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What’s on?

Escher and treasures from the Islam

12 July until 3 November 2013

After 1936 M. C. Escher used tessellation as the ideal means for his main themes, eternity and infinity. Escher was impressed by the sophisticated and sometimes complicated tessellations he saw in Andalusia in 1922 and in 1936 and he copied them in his notebooks. They connected to what he did during his training as a graphical artist between 1919 and 1922. In 1937 his older half-brother, the geographer and crystallographer Berend Escher, showed him seventeen symmetry systems of Pólya, Escher let his imagination run wild. For years Escher studied and made variations of these systems in notebooks, on loose sheets and in colour studies. This collection of studies was an inexhaustible source for his prints.

In the Islamic art tessellations are made with the same symmetry systems Escher examined. Because of this visual similarities exist between Eschers prints and objects of Islamic art with tessellations. It is noteworthy that both Escher, as well as the Islamic artists, only used a compass and a ruler to design their patterns. In the prints made by Escher you will often see living beings change: birds, fish, butterflies and reptiles. He will show you changes in shapes, or continuous movement with these motifs. In the Islamic art these shapes evolve to complex abstract shapes, or floral shapes: flowers and branches.

For the first time two Dutch museums with totally different backgrounds have organised a common exhibition in which a comparison between Islamic art and the work of MC Escher are central: Escher & Treasures from Islam in The Hague and Escher meets Islamic Art in Amsterdam. In Escher in The Palace the focus was on the graphical work with world famous prints such as Metamorphosis I, II and III , Day and Night and Reptiles and a large loan from the renowned Islamica collection of the Gemeentemuseum.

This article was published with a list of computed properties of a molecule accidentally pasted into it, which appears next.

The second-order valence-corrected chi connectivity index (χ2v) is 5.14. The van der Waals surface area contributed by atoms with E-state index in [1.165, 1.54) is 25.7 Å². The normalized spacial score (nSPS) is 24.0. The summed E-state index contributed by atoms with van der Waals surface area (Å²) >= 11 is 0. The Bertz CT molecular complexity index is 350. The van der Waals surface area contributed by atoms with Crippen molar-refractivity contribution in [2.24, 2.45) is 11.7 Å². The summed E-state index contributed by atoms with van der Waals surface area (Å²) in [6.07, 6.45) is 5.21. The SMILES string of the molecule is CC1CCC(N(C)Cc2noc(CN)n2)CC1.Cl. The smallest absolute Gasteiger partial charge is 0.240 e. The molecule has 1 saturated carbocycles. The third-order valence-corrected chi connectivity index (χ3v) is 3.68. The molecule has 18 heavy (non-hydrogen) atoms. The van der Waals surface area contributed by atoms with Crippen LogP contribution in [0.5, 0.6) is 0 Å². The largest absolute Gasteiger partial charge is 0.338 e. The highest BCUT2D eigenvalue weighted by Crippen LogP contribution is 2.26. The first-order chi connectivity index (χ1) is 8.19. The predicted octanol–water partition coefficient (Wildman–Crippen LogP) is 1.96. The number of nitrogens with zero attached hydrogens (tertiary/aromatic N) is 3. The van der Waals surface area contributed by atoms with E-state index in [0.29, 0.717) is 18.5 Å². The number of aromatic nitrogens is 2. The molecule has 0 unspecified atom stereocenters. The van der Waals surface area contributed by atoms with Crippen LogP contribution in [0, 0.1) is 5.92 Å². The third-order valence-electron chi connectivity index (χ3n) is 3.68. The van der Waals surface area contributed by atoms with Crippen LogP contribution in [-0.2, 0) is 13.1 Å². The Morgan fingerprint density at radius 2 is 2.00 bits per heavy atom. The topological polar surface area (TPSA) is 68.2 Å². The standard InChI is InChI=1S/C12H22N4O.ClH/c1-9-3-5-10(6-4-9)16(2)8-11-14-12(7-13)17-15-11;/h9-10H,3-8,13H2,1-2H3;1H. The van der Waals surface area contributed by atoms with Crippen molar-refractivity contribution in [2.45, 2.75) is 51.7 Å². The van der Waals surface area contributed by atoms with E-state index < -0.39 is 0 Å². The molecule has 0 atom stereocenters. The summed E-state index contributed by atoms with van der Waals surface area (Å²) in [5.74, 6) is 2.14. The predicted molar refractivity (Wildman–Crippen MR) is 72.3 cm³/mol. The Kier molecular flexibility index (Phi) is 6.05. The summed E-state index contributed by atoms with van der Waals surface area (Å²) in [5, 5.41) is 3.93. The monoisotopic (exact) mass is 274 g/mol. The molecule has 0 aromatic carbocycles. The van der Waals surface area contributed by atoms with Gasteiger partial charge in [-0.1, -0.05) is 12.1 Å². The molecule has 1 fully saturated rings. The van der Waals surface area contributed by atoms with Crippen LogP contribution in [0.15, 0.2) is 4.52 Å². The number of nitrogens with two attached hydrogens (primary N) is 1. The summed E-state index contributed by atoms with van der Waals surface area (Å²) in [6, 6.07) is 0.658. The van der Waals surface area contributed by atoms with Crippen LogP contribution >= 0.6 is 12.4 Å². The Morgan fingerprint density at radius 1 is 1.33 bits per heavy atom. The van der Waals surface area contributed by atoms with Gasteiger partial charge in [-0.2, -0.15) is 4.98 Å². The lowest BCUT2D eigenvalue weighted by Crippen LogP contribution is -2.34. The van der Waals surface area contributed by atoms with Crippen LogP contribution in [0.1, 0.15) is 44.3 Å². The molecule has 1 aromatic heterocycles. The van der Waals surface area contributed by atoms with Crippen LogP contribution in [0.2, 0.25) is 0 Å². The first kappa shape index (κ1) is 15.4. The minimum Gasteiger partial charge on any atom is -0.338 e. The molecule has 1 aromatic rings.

The Tropenmuseum showed, next to the graphical work of Escher, a focus on his drawings, studies and tessellation studies. This was combined with masterpieces from the Islamic art collection of the Victoria & Albert Museum in London and with loans from the Gemeentemuseum. The objects from the world of Islam, shown both in Amsterdam and in The Hague, where used mainly in a non-religious setting. They come from a large area, extending roughly from Spain to India. Escher has not seen these objects. He got his inspiration from the Moorish (Arabic) art in Granada and Córdoba where he in 1922 and later in 1936 copied mosaics with his wife Jetta .

Publisher THOTH offered a richly illustrated catalogue in both Dutch and English: Escher & Treasures from Islam and Islamic Art Meets Escher.

Our former curator Micky Piller tells more about tessellations and visual links between Islamic art and Escher’s work.

Other exhibitions

The exhibition

Escher in The Palace is a permanent exhibition dedicated to the world-famous artist M.C. Escher, whose art startled millions of people all over the world.